Democrats expect sacked US prosecutor to testify before Congress

Top Democrats are expecting a fired US prosecutor to testify in hearings against Donald Trump, heaping pressure on the president as he struggles to reignite his election campaign.

Geoffrey Berman, whose sacking as Manhattan US attorney over the weekend has set off a firestorm of criticism, has been called to appear before hearings into claims the Trump administration is conducting a purge of the US justice department, the top Democrat on the House judiciary committee said on Sunday. 

The furore over the sacking of Mr Berman comes as Mr Trump is attempting to relaunch his election campaign amid falling poll numbers, the continuing economic fallout from the coronavirus lockdown, and widespread protests over racial injustice in the US. A much-vaunted return to the campaign stage in Tulsa on Saturday evening was marred by a smaller than expected crowd.

Jerry Nadler said he was “sure” Mr Berman, the Manhattan US attorney who has overseen investigations of the president’s allies, would testify before Congress. It was unclear whether Mr Berman had accepted the invitation to appear as soon as next Wednesday, when the hearings begin. 

Two justice department prosecutors are expected to appear before the house committee probe into political influence at the justice department under William Barr, the US attorney-general who had engaged in a power struggle with Mr Berman over the weekend.

Geoffrey Berman, has investigated cases linked to Donald Trump © AP

Mr Berman, who has investigated cases linked to Mr Trump, agreed to stand down with immediate effect on Saturday after defying an attempt by Mr Barr to oust him from the job late on Friday. After Mr Berman refused to leave, Mr Barr on Saturday issued a letter stating that he had asked Mr Trump to remove the US attorney immediately, and that the president had “done so”.

In his two-and-a-half years as US attorney, Mr Berman’s office has pursued a string of politically charged cases, including some that have caused embarrassment to Mr Trump. These include the prosecution of Michael Cohen, the president’s former personal lawyer; a continuing investigation of Rudy Giuliani, Mr Trump’s current lawyer; and the prosecution of the president’s earliest supporter in Congress, former Republican representative Chris Collins, for insider trading.

Mr Nadler said on Sunday that Mr Barr deserved to be impeached for his actions, but added that it was “a waste of time” for Democrats to pursue such a move.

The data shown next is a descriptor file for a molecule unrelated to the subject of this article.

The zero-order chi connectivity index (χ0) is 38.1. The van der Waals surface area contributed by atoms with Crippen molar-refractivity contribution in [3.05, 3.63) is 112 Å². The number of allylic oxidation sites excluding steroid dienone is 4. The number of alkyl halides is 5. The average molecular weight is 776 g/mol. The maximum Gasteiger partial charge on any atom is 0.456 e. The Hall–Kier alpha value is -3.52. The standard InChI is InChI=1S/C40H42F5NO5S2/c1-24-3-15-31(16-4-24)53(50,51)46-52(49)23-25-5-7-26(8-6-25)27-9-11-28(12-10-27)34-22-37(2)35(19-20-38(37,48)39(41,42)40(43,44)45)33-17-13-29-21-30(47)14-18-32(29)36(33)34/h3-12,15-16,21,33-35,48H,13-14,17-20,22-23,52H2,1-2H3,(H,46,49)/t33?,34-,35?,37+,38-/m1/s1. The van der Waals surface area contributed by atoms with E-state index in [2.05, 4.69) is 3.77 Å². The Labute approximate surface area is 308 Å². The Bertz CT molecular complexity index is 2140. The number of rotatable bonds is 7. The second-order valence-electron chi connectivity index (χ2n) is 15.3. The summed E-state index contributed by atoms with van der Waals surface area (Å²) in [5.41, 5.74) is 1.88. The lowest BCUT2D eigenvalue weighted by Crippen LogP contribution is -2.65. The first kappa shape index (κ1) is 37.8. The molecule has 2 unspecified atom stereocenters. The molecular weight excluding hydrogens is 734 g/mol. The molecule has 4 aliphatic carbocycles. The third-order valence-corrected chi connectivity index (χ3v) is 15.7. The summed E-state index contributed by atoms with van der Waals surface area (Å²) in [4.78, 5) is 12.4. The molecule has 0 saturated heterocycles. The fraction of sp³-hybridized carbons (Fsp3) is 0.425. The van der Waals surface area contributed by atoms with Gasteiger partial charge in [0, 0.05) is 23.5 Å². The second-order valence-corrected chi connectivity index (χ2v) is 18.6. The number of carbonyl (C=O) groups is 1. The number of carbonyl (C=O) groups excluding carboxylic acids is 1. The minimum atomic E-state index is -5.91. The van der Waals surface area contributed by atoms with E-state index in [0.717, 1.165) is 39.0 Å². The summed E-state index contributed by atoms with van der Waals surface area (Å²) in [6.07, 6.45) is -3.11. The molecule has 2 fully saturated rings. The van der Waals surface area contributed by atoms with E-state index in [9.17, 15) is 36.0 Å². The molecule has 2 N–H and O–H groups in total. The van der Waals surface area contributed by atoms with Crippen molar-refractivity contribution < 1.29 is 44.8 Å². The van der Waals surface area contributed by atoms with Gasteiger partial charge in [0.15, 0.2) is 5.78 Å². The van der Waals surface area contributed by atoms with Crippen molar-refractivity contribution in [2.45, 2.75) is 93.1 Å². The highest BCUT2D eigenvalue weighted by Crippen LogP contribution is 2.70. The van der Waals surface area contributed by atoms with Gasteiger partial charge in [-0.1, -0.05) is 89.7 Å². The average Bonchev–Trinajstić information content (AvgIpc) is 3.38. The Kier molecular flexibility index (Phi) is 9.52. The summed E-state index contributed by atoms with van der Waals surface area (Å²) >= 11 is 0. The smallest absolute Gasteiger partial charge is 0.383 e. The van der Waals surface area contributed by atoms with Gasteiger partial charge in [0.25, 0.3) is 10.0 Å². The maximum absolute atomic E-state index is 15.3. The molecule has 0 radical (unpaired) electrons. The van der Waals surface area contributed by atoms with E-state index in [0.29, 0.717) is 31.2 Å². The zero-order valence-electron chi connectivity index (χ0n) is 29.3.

“We do know that we have a corrupt Republican majority in the senate which will not consider an impeachment, no matter what the evidence and no matter what the facts,” he said.

“He certainly deserves impeachment.”

The controversy over Mr Berman’s sacking came on a weekend in which the president returned to the campaign stage, his favoured forum, for the first time since the lockdowns began.

The president’s campaign team had talked up a capacity audience at the Bank of Oklahoma Center in Tulsa on Saturday night, with thousands of supporters filling an “overflow” area. But there were rows of empty seats, and the campaign cancelled the outdoor events.

According to the Tulsa local fire department, just under 6,200 attended the rally, which was held in a stadium with capacity for just over 19,000 people. In a sign of how poorly the rally was received, the usually Republican-leaning Drudge Report described it as “Maga less Mega”, referring to Mr Trump’s Make America Great Again acronym.

The president has slipped in opinion polls as an increasing number of Americans disapprove of his handling of the coronavirus pandemic. He has also come under criticism from both Democrats and Republicans for his response to the widespread protests following the killing of George Floyd by a Minneapolis police officer last month. 

A Fox News poll this week gave Mr Biden, the former vice-president who will be the Democratic party’s presidential nominee, a 12-point lead over Mr Trump nationwide, while a Quinnipiac survey put the former vice-president eight points ahead of the incumbent.

Mr Trump defended his handling of the coronavirus crisis on Saturday, saying he “did a phenomenal job” with the pandemic. But he was widely criticised for claiming that he had asked officials to reduce the number of Covid-19 tests because “when you do testing to that extent, you’re going to find more cases”. “I said to my people, slow the testing down,” the president added.

On Sunday, White House trade adviser Peter Navarro claimed the president’s remarks were “tongue in cheek” and a “light moment”.

During Saturday evening’s rally, Mr Trump lambasted a string of familiar targets, from the media and Mr Biden to “the radical left”.

“The unhinged leftwing mob is trying to vandalise our history, desecrating our monuments, our beautiful monuments, tear down our statues and punish, cancel and persecute anyone who does not conform to their demands for absolute and total control — we’re not conforming,” he said to roars from the crowd.

Additional reporting by Kadhim Shubber